A description of the industry in which your product competes, its size, growth, current trends and developments, and any key factors necessary for an understanding of the setting.  Also, a snapshot of your company, including a very brief history, the firm’s development to its present status, product lines, sales history, target markets, current marketing mix, and other factors making the company what it is today. 

Report #2:            Product Review/Buyer Analysis 

            A description of the product that is the focus of your campaign plan.  Emphasis should be on the product’s sales history, market share, strengths, weaknesses, key benefits, brand image, and other factors important for an understanding of the product’s performance and place among its category competitors.  In addition, there should be identification of the various market segments and the user profile for the product, as well as a description of the consumer decision process for the product and the important factors influencing brand selection. Who buys our product?  Who is the decider?  The influencer?  What are the demographic, geographic, psychographic, and behavioristic factors that influence the buying decision?  Is buying behavior characterized by extended or limited problem solving?  Is the product/brand a high-involvement or low-involvement purchase?  In short, what are the key factors that influence buyer behavior for this product? 

Report #3:            Competitive Review 

            Identification of the important direct and indirect competitors faced by our product.  For each competitor, focus should be on factors such as sales, market share, growth, key benefits, positioning, advertising and promotion budget, promotion program mix, message and media strategies, and an overall assessment of strengths and weaknesses. 

Report #4:            S-T-O-P & Budget Request     

What are the objectives of our campaign?  Which of the market segments will be the target market for this campaign?  What will be our positioning strategy?  How much money do we need to spend to achieve our campaign objectives?  (The budget number at this point is a single aggregate figure, not broken down by individual promotion program element.)
            Report #5:            Promotion Mix

             Identification of the major elements of the promotion campaign, the relative emphasis to be placed on each (including a tentative allocation of the budget), the specific objectives for each element, and the rationale for the recommended mix.

Report #6:       Media Objectives/Mix 

            Identification of the reach, frequency, and message weight we expect to achieve.  What will be the geographical allocation of the media budget and why?  What media will be used and why?  [At this point, it is not necessary to identify specific media vehicles, just the medium, e.g., you do not have to yet identify the specific television program (6:00pm news) and magazine title (Newsweek) … just that television and magazines will be used.]  What sort of scheduling pattern do we envision and why?  All this should be accompanied by a concise media rationale statement as to the potential efficiency and effectiveness of the proposed media plan.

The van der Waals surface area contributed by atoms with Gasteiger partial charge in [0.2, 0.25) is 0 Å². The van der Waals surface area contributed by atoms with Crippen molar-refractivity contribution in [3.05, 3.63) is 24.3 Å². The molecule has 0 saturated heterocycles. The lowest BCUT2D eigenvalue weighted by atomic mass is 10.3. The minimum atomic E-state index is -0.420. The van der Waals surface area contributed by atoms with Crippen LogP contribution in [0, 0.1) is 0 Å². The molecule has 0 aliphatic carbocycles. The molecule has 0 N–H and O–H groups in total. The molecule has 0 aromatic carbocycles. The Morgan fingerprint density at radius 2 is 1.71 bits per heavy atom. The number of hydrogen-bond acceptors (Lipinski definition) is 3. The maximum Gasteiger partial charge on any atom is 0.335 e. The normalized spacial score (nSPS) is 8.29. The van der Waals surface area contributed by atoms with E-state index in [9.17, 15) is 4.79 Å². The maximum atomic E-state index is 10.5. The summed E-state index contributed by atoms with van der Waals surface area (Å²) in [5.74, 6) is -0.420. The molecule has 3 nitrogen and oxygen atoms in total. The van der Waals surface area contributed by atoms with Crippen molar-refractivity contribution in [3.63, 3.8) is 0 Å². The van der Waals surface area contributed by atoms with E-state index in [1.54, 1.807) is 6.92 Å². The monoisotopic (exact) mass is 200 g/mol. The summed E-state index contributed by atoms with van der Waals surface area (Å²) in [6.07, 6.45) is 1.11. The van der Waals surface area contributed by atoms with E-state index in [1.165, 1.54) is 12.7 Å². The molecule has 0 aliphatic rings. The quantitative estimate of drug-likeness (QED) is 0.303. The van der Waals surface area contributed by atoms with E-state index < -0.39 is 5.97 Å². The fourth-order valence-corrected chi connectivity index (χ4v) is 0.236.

Report #7:            Creative Strategy Statement 

            A one-page statement of your copy platform, including the following components making up your message strategy: target audience, objectives, key benefit, support, claims and promises, reassurance, and tone.

The Final Presentation  "I never really said most of the things I said."  Lawrence Peter Berra 

The final presentation, thirty minutes in length, should contain whatever the agency team believes necessary to evoke favorable action on the proposed plan by the client.  The team’s basic mission is to convince the client to accept the campaign proposal.  How you attempt to do that is an important part of the process.  While substance is crucial, style is important, too.  Please keep in mind that you are also selling your agency, its people, and its capabilities.

For each presentation, other members of the class (non-presenters) will be asked to attend in the role of “client” and will prepare a written assessment of the presentation, to be handed in upon completion of the presentation.  This will be done on the Campaign Presentation Evaluation Form provided at the start of each presentation. NEED LINK The filled-out evaluation forms will be collected and then distributed to each team following completion of the full presentation schedule.

The Written Report  "Hey, big mouth, how do you spell triple?"  Joseph Jefferson Jackson    

The written report is Exhibit A and should show beyond question that the promotion plan was prepared by a totally professional agency.  As to the format and content of the written report, please see the section entitled Promotion Campaign Plan later in this document.  BOOKMARK/LINK

Please keep in mind that the final written report becomes the permanent record of your effort.  To that end, it should reflect the care and attention that merit the document bearing your good name.  Both content and style (to include all aspects of grammar and mechanics) are of supreme importance.  The written report, even one that is outstanding content-wise, will be downgraded severely if it fails to show excellent grammar and mechanics.  Opportunities to submit your work for review prior to delivery of the final edition will be discussed in class.